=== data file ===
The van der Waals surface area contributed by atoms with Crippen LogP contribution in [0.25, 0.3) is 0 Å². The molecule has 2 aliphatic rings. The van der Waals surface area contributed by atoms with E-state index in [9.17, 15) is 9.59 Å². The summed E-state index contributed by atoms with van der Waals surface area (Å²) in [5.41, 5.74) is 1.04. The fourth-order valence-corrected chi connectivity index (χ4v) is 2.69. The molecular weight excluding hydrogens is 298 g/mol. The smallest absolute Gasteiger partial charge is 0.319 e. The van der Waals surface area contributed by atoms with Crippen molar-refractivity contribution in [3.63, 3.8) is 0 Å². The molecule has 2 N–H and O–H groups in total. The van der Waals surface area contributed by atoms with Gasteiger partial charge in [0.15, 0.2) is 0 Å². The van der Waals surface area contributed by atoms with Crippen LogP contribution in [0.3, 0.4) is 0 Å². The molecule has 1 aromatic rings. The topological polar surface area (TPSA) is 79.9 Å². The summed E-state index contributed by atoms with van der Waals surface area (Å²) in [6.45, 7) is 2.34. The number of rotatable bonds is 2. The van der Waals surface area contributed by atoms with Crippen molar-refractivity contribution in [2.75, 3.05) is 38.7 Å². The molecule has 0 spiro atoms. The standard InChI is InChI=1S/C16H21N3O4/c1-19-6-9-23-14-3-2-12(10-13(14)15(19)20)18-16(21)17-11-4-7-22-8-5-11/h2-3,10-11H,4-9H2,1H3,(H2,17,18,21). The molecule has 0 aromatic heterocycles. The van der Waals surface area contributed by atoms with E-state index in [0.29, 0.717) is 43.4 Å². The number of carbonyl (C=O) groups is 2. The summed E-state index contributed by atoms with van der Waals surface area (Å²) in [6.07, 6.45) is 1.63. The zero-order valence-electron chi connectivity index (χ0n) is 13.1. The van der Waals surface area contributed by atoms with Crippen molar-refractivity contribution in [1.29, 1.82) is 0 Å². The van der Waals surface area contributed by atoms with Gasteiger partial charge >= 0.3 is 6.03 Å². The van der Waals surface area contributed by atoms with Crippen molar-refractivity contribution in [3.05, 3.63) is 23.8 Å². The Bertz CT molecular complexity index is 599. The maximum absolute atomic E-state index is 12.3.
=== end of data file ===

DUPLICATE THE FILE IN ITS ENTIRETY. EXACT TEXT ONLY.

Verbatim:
The van der Waals surface area contributed by atoms with Crippen LogP contribution in [0.25, 0.3) is 0 Å². The molecule has 2 aliphatic rings. The van der Waals surface area contributed by atoms with E-state index in [9.17, 15) is 9.59 Å². The summed E-state index contributed by atoms with van der Waals surface area (Å²) in [5.41, 5.74) is 1.04. The fourth-order valence-corrected chi connectivity index (χ4v) is 2.69. The molecular weight excluding hydrogens is 298 g/mol. The smallest absolute Gasteiger partial charge is 0.319 e. The van der Waals surface area contributed by atoms with Crippen molar-refractivity contribution in [3.63, 3.8) is 0 Å². The molecule has 2 N–H and O–H groups in total. The van der Waals surface area contributed by atoms with Gasteiger partial charge in [0.15, 0.2) is 0 Å². The van der Waals surface area contributed by atoms with Crippen LogP contribution in [0.3, 0.4) is 0 Å². The molecule has 1 aromatic rings. The topological polar surface area (TPSA) is 79.9 Å². The summed E-state index contributed by atoms with van der Waals surface area (Å²) in [6.45, 7) is 2.34. The number of rotatable bonds is 2. The van der Waals surface area contributed by atoms with Crippen molar-refractivity contribution in [2.75, 3.05) is 38.7 Å². The molecule has 0 spiro atoms. The standard InChI is InChI=1S/C16H21N3O4/c1-19-6-9-23-14-3-2-12(10-13(14)15(19)20)18-16(21)17-11-4-7-22-8-5-11/h2-3,10-11H,4-9H2,1H3,(H2,17,18,21). The molecule has 0 aromatic heterocycles. The van der Waals surface area contributed by atoms with E-state index in [0.29, 0.717) is 43.4 Å². The number of carbonyl (C=O) groups is 2. The summed E-state index contributed by atoms with van der Waals surface area (Å²) in [6.07, 6.45) is 1.63. The zero-order valence-electron chi connectivity index (χ0n) is 13.1. The van der Waals surface area contributed by atoms with Crippen molar-refractivity contribution in [1.29, 1.82) is 0 Å². The van der Waals surface area contributed by atoms with Gasteiger partial charge >= 0.3 is 6.03 Å². The van der Waals surface area contributed by atoms with Crippen molar-refractivity contribution in [3.05, 3.63) is 23.8 Å². The Bertz CT molecular complexity index is 599. The maximum absolute atomic E-state index is 12.3.